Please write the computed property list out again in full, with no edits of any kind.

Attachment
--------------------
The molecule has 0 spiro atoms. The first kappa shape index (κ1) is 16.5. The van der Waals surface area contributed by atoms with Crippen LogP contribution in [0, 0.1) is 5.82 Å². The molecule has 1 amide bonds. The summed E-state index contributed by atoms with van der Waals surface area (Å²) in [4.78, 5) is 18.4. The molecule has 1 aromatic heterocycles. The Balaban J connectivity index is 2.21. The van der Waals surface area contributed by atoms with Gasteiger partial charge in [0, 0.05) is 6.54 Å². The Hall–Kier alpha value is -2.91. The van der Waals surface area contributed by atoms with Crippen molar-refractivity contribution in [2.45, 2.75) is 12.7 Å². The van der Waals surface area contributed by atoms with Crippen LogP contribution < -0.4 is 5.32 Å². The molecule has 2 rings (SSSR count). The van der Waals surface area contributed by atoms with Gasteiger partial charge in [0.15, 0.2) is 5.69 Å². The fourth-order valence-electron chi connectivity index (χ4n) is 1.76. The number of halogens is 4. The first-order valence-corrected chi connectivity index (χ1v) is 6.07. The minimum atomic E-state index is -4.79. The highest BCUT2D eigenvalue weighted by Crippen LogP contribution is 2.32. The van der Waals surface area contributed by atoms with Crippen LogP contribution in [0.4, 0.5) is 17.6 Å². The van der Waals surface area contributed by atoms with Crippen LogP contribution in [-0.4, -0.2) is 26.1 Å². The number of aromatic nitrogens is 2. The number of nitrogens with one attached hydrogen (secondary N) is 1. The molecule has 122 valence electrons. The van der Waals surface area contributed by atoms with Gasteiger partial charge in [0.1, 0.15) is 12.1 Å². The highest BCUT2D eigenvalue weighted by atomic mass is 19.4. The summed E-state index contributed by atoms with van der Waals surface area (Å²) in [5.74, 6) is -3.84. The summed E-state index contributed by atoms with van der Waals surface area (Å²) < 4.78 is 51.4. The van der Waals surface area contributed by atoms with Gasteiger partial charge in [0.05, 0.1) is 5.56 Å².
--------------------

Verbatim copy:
The molecule has 0 spiro atoms. The first kappa shape index (κ1) is 16.5. The van der Waals surface area contributed by atoms with Crippen LogP contribution in [0, 0.1) is 5.82 Å². The molecule has 1 amide bonds. The summed E-state index contributed by atoms with van der Waals surface area (Å²) in [4.78, 5) is 18.4. The molecule has 1 aromatic heterocycles. The Balaban J connectivity index is 2.21. The van der Waals surface area contributed by atoms with Gasteiger partial charge in [0, 0.05) is 6.54 Å². The Hall–Kier alpha value is -2.91. The van der Waals surface area contributed by atoms with Crippen molar-refractivity contribution in [2.45, 2.75) is 12.7 Å². The van der Waals surface area contributed by atoms with Crippen LogP contribution < -0.4 is 5.32 Å². The molecule has 2 rings (SSSR count). The van der Waals surface area contributed by atoms with Gasteiger partial charge in [0.15, 0.2) is 5.69 Å². The fourth-order valence-electron chi connectivity index (χ4n) is 1.76. The number of halogens is 4. The first-order valence-corrected chi connectivity index (χ1v) is 6.07. The minimum atomic E-state index is -4.79. The highest BCUT2D eigenvalue weighted by Crippen LogP contribution is 2.32. The van der Waals surface area contributed by atoms with Crippen LogP contribution in [0.4, 0.5) is 17.6 Å². The van der Waals surface area contributed by atoms with Crippen LogP contribution in [-0.4, -0.2) is 26.1 Å². The number of aromatic nitrogens is 2. The number of nitrogens with one attached hydrogen (secondary N) is 1. The molecule has 122 valence electrons. The van der Waals surface area contributed by atoms with Gasteiger partial charge in [0.1, 0.15) is 12.1 Å². The highest BCUT2D eigenvalue weighted by atomic mass is 19.4. The summed E-state index contributed by atoms with van der Waals surface area (Å²) in [5.74, 6) is -3.84. The summed E-state index contributed by atoms with van der Waals surface area (Å²) < 4.78 is 51.4. The van der Waals surface area contributed by atoms with Gasteiger partial charge in [0.05, 0.1) is 5.56 Å².